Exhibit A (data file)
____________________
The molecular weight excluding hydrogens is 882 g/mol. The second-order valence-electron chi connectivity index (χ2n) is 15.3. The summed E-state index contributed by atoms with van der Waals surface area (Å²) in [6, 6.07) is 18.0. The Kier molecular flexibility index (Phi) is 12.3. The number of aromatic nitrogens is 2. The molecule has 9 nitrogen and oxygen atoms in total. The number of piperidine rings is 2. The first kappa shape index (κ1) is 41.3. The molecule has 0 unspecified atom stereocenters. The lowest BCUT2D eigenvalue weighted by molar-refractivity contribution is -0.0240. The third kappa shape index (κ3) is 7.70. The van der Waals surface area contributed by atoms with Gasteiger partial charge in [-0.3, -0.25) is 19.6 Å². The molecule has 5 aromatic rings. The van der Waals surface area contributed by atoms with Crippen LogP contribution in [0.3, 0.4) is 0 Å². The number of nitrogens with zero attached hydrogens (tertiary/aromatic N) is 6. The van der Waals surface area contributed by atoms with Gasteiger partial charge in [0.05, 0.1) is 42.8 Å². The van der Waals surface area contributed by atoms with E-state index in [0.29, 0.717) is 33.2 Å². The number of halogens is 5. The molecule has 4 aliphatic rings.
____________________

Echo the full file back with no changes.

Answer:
The molecular weight excluding hydrogens is 882 g/mol. The second-order valence-electron chi connectivity index (χ2n) is 15.3. The summed E-state index contributed by atoms with van der Waals surface area (Å²) in [6, 6.07) is 18.0. The Kier molecular flexibility index (Phi) is 12.3. The number of aromatic nitrogens is 2. The molecule has 9 nitrogen and oxygen atoms in total. The number of piperidine rings is 2. The first kappa shape index (κ1) is 41.3. The molecule has 0 unspecified atom stereocenters. The lowest BCUT2D eigenvalue weighted by molar-refractivity contribution is -0.0240. The third kappa shape index (κ3) is 7.70. The van der Waals surface area contributed by atoms with Gasteiger partial charge in [-0.3, -0.25) is 19.6 Å². The molecule has 5 aromatic rings. The van der Waals surface area contributed by atoms with Crippen LogP contribution in [0.3, 0.4) is 0 Å². The number of nitrogens with zero attached hydrogens (tertiary/aromatic N) is 6. The van der Waals surface area contributed by atoms with Gasteiger partial charge in [0.05, 0.1) is 42.8 Å². The van der Waals surface area contributed by atoms with E-state index in [0.29, 0.717) is 33.2 Å². The number of halogens is 5. The molecule has 4 aliphatic rings.